MARSCHALL: 'Harry & Meghan' Docuseries Is as Important as the Pair Is Awful

The Netflix docuseries Harry & Meghan is culturally significant because it is so thoroughly a product of its time.

Premiering on a streaming platform on Thursday, the three-episode initial release of the complete series features a cast of anti-heroes. Prince Harry, Meghan Markle (the Sussexes), and those in the Royal Family “system” are awful people, but none of them is completely awful.  Production quality is high with the deft use of photography, cinematography, and narration.

A real Game of Thrones that also contains only flawed characters, Harry & Meghan render life in the royal system through interviews and archive footage as something out of a dystopic Black Mirror scenario. But Harry and Meghan are also of the social movements that focus on gender equality and mental health. To that end, Harry frames his and Meghan’s ordeal as the result of “the pain and suffering of women marrying into this institution.”

This show is a product of television’s Golden Age but is also subject to the prevailing social preoccupations.

Anyone dismissing this show out of their dislike for either the Duke or Duchess of Sussex is giving short shrift to Harry & Meghan. But for all of Harry & Meghan’s cinematic timeliness, Harry and Meghan are still awful and narcissistic people.

For that reason, I only watched the first 56-minute-long episode. I found it unnecessary to pursue the couple’s “story” further to write this review. To amend a witty remark from the Queen in Netflix’s The Crown, I’m a writer, not a masochist.

My sense is that Harry is still a broken person, having grown up in an emotionally remote environment after his mother’s premature death.

Harry’s anger surfaces as the episode threads Diana’s unhappiness amid the paparazzi glare preceding her death with the Duke’s search for a partner who can withstand life in the system. In juxtaposition to footage of Diana in front of the cameras, Harry calls the tabloids exposing his relationship with Meghan “the same media that had driven so many other people away from me.”

“It is my duty to uncover the exploitation and bribery that happens within our media,” Harry states earlier in the episode, which suggests that news outlets are complicit in the emotional unhappiness that pervades the Royal Family and disproportionately impacts its female members.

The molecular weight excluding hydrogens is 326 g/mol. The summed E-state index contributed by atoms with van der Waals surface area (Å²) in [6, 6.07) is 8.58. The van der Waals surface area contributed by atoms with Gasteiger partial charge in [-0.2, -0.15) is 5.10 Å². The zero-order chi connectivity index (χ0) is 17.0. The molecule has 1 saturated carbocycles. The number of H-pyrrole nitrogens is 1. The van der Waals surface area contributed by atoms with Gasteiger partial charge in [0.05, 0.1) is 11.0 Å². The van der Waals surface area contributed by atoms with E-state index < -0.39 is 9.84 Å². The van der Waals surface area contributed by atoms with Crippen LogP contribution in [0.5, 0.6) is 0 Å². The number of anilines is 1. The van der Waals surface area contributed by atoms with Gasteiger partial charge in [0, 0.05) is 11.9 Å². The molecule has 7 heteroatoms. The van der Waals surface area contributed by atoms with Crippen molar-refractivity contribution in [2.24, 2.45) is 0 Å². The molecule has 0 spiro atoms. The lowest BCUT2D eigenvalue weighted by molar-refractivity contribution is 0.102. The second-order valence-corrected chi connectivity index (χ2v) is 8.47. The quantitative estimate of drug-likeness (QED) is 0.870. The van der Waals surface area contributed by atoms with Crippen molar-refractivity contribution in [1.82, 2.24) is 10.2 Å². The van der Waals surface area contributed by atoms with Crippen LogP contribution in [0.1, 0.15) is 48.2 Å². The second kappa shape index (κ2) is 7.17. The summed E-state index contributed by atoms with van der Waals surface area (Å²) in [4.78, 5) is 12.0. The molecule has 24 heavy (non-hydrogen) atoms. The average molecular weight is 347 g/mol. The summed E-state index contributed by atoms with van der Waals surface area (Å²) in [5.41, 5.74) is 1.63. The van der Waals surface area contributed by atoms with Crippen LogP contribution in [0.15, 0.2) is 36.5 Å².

If Harry & Meghan was a substantive exposé, I would have bothered with Episodes 2 and 3. But it is still a nauseating love story.

“Meghan and I met over Instagram,” Harry states. “I went through [his Instagram] and it was just beautiful photography,” Meghan says, explaining how she determined who Harry was as a person.

The bottom line is that there is not much mystery as to why the Sussexes’ departure from the Royal Family unfolded as it did. “[Meghan is] so similar to my mom,” Harry states. We hardly need more episodes to elaborate on how Harry’s pain compelled him to marry Meghan and then make the wise choice to ditch the system.

Harry and Meghan did the right thing by leaving. They appear happy together and are much closer to normal than the senior royals, even if they epitomize all the vapid and insufferable trappings of celebrity culture.

Episode 1 relates that all the interviews were conducted in August 2022. The narrated portion accurately documents Queen Elizabeth II’s Sep. 8 death, which suggests that Netflix did quick editing to make the docuseries relevant for a post-Elizabethan audience.

Without Elizabeth on the throne, the Royal Family has no best argument left for its continuation. The Victorian sense of duty that redeemed Britain’s inherently indefensible institution died out with her.

Without the late queen, it is easier to acknowledge the Royal Family’s failings and irrelevance. The system punishes its members to cultivate a global popularity that ensures its survival. The system operates for its own sake.

Harry is right about the Royal Family as an institution. But accepting his point of view on the system does not mean we have to accept that the Sussexes are not also deeply flawed.

It is possible to recognize that Meghan Markle was a victim of unfair treatment in the United Kingdom while she also behaved as a prima donna actress.

Meghan & Harry is culturally important because it reflects the general population’s inability to synthesize two contradictory thoughts. Media coverage of the Sussexes’ departure is binary: you’re either pro-Meghan or (at the time) pro-Queen. That reductionist thinking explains why politics is so divisive and toxic. The electorate has lost the ability to analyze complex ideas and situations.

The Netflix docuseries echoes the unthinking tribalism of our current cultural politics. It paints the two sides in the schism as light and dark when everyone involved is really a shade of gray.


Harry and Meghan

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